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Police to get new powers

Police are set to get a host of new powers to crack down on anti-social behaviour.

Officers will be able to close down drug dens within 48 hours, and keep them shut for up to six months. For the first time, the Government’s Anti-Social Behaviour Act gives police-style powers to accredited private security guards. Later in the year, security guards and Community Support Officers will get further powers under the same Act.

Also introduced are controversial new police powers to disperse groups of people who have gathered in an area designated an anti-social hotspot by the local council. The host of new powers created by David Blunkett, the Home Secretary, were designed to target yobs, nuisance neighbours, vandals and drug dealers who make life a misery for law-abiding residents.

New restrictions on air weapons, raising the age for legal possession from 14 to 17, also come in today. It will also be an arrestable offence to carry air guns in public “without lawful authority or excuse”.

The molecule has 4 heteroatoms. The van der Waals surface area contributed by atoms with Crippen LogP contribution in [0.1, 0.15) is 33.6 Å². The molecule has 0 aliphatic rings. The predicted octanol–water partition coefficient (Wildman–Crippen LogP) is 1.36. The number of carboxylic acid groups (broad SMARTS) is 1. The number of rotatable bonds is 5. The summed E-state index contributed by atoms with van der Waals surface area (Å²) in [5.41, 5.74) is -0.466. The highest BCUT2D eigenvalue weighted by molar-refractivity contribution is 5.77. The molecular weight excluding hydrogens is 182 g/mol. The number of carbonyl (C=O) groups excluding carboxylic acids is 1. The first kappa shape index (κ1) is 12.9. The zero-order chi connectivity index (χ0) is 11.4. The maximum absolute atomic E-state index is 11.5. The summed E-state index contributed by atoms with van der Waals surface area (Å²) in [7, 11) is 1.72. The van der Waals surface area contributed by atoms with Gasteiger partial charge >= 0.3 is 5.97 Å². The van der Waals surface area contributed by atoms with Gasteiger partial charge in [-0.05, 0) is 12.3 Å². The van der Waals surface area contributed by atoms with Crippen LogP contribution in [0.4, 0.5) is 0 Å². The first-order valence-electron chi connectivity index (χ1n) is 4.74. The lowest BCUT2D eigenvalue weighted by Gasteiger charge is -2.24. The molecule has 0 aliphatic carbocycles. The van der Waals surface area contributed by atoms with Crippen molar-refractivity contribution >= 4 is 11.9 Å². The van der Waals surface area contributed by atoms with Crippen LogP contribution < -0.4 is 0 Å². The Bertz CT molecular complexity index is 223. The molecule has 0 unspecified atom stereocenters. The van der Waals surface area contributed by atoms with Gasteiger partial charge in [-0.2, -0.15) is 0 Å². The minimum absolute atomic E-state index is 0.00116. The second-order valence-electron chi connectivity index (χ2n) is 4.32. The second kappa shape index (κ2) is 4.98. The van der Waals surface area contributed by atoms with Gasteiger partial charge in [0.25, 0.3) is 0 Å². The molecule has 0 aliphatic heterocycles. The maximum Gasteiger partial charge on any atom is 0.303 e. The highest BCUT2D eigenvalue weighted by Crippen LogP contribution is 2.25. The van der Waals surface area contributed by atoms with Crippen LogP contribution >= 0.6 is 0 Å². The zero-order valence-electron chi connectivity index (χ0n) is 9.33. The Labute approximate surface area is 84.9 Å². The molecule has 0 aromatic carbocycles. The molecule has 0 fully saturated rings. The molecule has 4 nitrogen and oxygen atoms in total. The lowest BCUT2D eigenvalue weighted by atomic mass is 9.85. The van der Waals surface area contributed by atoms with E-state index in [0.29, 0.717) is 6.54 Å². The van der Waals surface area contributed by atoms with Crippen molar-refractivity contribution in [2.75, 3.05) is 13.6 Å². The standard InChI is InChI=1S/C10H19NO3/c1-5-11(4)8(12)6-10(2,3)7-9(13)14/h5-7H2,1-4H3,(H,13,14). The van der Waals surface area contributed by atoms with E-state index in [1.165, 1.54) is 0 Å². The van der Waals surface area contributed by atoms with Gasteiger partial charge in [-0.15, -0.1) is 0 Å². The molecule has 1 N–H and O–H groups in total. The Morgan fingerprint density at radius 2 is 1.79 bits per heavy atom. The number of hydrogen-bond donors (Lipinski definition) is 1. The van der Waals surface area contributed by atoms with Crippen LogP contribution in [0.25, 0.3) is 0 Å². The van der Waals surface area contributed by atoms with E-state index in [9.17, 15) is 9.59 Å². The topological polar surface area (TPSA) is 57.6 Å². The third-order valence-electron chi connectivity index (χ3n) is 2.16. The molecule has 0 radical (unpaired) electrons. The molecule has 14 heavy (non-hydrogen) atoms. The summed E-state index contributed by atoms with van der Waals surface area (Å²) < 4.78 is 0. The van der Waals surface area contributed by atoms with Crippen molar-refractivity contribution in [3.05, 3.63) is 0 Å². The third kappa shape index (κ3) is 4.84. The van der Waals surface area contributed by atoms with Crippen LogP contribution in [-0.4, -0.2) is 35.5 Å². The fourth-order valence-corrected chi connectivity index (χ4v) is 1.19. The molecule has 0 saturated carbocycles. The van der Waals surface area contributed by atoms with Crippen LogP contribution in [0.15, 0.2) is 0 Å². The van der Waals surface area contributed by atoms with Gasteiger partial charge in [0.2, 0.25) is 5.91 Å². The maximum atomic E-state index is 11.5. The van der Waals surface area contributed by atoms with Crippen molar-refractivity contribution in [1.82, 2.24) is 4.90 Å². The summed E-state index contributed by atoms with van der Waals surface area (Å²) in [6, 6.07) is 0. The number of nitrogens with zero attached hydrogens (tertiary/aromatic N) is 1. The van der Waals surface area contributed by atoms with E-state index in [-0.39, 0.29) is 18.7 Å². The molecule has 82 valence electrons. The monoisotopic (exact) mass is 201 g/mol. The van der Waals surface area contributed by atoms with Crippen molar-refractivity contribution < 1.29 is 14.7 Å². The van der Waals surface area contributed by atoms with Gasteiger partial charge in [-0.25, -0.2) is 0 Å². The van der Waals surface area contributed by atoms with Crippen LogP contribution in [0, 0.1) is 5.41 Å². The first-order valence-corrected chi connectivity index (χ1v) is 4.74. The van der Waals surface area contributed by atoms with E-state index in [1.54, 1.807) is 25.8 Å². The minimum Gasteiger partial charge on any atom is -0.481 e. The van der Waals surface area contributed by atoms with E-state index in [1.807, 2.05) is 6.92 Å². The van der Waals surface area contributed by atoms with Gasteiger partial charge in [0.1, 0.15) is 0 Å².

And the point of that was?

Tony Martin was clearly a trailblazer:

A proposal to allow homeowners to use “any means” to defend their homes, has topped a BBC poll on the bill people would most like to see become law.

BBC Radio 4’s Today programme asked listeners to vote on suggested Private Members’ Bills, with the first choice taking 37% of the votes.

Norfolk farmer Tony Martin, whose fatal shooting of a burglar in 1999 sparked a national debate, welcomed the result.

As well he might. For him this is a vindication. For others, though, thi is an embarrassment, not least of all for the Conservative MP who was supposed to be Tony Martin’s champion:

Tony Martin’s MP, Conservative Henry Bellingham said the idea went too far by suggesting homeowners should use “any means” to protect their property.

→ Continue reading: And the point of that was?